This latest instalment picks up from where the previous movie, Fallen Kingdom in 2018, left off – with the pre-historic creatures released from there imprisonment to freely roam the earth. Vox pop coming out of the cinema auditorium was not positive. Jurassic World: Dominion is spoilt by a convoluted plot but is saved by the grand reunion of the veteran cast.
Jurassic World: Dominion begins with snippets of click-bait news footage of random pre-historic birds and animals causing chaos in the towns and cities.
This is the first dislocating theme of the movie. After the first scenes of humans around the world living with pre-historic creatures, that’s it – we don’t return to this theme beyond the narrow story line itself. The franchise has supposed to have been inverted with the creatures in our world instead of a park.But this is no version of World War Z with a global feel.
The movie is saved by the old gang having a reunion. Laura Dern coaxes Sam Neill out of isolation to fight the mutant locusts. Chris Pratt and Bryce Dallas
Howard have become foster parents. And this take us to the next dislocating part of the movie – the storylines that don’t meld into one.
We have the teenager , Maisie Lockwood, being protected and then caught and then saved again. Then we have main story of the rogue BioSyn company boss seeking to dominate the world by using modified locusts to kill off non-BioSyn modified crops. He also wanted the girl as she is a clone. But, by half way through the movie, once the reveal was made, I found myself having lost interest in how the plots weave into one. It may have looked good on paper but two story lines never really came together. Maise’s cloning story is simply not spun out.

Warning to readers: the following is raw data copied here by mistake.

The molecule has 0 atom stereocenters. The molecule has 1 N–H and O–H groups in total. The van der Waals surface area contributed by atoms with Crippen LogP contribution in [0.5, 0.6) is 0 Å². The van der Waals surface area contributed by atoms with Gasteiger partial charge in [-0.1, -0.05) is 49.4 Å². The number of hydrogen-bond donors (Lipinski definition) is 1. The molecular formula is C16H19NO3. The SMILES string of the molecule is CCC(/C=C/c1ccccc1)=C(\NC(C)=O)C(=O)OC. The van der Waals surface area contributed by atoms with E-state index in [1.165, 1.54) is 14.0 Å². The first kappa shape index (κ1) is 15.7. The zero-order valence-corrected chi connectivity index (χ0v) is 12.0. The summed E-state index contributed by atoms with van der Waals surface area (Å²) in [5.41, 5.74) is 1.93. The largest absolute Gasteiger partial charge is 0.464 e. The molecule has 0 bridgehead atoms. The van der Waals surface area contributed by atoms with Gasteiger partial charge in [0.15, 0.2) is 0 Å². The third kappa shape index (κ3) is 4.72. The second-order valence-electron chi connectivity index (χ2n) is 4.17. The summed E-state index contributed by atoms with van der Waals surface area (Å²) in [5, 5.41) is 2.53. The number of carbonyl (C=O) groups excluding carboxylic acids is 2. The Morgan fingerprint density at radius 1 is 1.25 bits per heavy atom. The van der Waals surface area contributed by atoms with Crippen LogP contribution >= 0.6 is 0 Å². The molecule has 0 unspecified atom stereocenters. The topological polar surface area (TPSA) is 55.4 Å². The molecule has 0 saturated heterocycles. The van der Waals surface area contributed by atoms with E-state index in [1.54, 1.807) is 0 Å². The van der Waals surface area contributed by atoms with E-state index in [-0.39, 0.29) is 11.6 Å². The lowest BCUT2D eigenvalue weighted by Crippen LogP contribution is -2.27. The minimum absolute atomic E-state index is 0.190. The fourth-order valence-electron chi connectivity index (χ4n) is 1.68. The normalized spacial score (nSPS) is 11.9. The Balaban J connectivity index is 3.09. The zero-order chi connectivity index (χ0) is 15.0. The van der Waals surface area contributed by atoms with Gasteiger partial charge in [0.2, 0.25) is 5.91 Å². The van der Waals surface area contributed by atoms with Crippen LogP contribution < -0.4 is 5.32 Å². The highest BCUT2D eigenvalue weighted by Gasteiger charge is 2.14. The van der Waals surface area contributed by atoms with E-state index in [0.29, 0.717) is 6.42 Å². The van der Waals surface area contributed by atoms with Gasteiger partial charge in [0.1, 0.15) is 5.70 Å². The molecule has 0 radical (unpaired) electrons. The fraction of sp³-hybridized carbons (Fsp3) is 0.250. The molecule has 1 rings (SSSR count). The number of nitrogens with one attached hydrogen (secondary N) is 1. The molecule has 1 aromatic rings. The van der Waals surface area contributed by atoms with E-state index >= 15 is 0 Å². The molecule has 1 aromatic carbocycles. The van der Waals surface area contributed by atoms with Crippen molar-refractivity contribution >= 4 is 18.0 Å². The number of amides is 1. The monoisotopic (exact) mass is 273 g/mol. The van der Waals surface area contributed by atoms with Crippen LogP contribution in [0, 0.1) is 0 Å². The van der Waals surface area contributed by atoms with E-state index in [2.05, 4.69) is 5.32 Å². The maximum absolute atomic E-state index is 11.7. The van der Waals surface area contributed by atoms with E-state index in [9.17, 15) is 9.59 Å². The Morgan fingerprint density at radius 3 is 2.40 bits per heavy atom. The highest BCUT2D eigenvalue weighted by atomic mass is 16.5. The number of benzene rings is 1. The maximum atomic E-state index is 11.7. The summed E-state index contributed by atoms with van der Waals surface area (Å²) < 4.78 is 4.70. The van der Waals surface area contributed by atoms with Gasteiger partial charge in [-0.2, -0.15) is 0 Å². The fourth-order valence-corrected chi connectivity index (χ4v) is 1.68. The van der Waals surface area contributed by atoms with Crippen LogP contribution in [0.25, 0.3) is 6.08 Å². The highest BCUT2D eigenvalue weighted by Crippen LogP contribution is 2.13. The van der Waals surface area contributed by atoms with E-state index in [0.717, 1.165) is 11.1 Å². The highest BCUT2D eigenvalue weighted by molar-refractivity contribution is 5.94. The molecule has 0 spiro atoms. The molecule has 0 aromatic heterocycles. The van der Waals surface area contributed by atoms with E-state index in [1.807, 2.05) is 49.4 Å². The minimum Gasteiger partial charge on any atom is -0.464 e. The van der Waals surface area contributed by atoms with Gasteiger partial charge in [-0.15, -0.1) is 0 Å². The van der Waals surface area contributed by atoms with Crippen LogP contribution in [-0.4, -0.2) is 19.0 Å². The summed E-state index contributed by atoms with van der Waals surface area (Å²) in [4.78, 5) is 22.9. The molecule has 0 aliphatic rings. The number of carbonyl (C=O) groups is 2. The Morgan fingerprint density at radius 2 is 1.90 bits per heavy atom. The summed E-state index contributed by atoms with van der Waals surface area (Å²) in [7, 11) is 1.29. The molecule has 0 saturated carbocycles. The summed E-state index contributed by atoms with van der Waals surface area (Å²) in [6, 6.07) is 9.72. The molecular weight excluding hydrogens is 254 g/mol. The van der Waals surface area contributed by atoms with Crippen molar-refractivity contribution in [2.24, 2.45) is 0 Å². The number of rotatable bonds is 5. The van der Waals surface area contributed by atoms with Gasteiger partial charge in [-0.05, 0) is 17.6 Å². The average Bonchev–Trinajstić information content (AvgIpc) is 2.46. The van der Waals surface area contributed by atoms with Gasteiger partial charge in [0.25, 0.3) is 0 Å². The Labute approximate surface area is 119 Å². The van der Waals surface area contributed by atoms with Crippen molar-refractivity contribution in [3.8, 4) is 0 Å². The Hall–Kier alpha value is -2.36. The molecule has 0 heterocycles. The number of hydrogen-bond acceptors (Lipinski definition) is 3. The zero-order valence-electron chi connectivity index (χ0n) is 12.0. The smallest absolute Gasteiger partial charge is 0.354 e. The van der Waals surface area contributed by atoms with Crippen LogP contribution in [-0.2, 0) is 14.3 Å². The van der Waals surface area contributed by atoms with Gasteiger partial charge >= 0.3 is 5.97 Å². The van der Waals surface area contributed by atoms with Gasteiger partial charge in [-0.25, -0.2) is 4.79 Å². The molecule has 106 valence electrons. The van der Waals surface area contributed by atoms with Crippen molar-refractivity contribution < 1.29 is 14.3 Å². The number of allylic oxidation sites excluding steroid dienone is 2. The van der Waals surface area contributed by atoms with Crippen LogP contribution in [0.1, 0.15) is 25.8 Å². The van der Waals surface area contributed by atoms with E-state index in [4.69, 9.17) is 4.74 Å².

These two story lines are precariously joined together by the actors. We are introduced to the old gang. The pairs form a group, meet Jeff Goldblum and fight the evil boss together. Ultimately, it’s their acting that shines through – particularly the eccentric Jeff Goldblum.
Along the way, there are the pre-historic creatures. The movie could have easily been back in its theme park – by the time the story had taken us to the BioSyn HQ in Italy we were as good as back in Jurassic Park.
Whilst the various pre-historic birds and animals are ever present there is a lack of jeopardy that the previous movies gave us: humans clashing with the creatures very rarely showed real fear. I came away from the movie wondering how the main story line of the evil boss felt somewhat disconnected from the pre-historic creatures – only the Baby Blue seemed to have a solid role.
Finally, at nearly two and half hours it is a long movie. It could have and should have been half an hour shorter. There was too many scenes to work through that overcomplicated it. The one shining moment in Malta was my sole sense of feeling involved in the plot – action scenes and thrills. By the end of the movie I had completely forgotten that these creatures were supposed to be roaming the earth. It ended with the evil boss being caught.
Jurassic World: Dominion is strictly for the Jurassic Park/World fans. Its botched story line and reliance of lots of CGI creatures and a full complement of veteran actors does not do enough to satisfy the Saturday night movie goer crowd.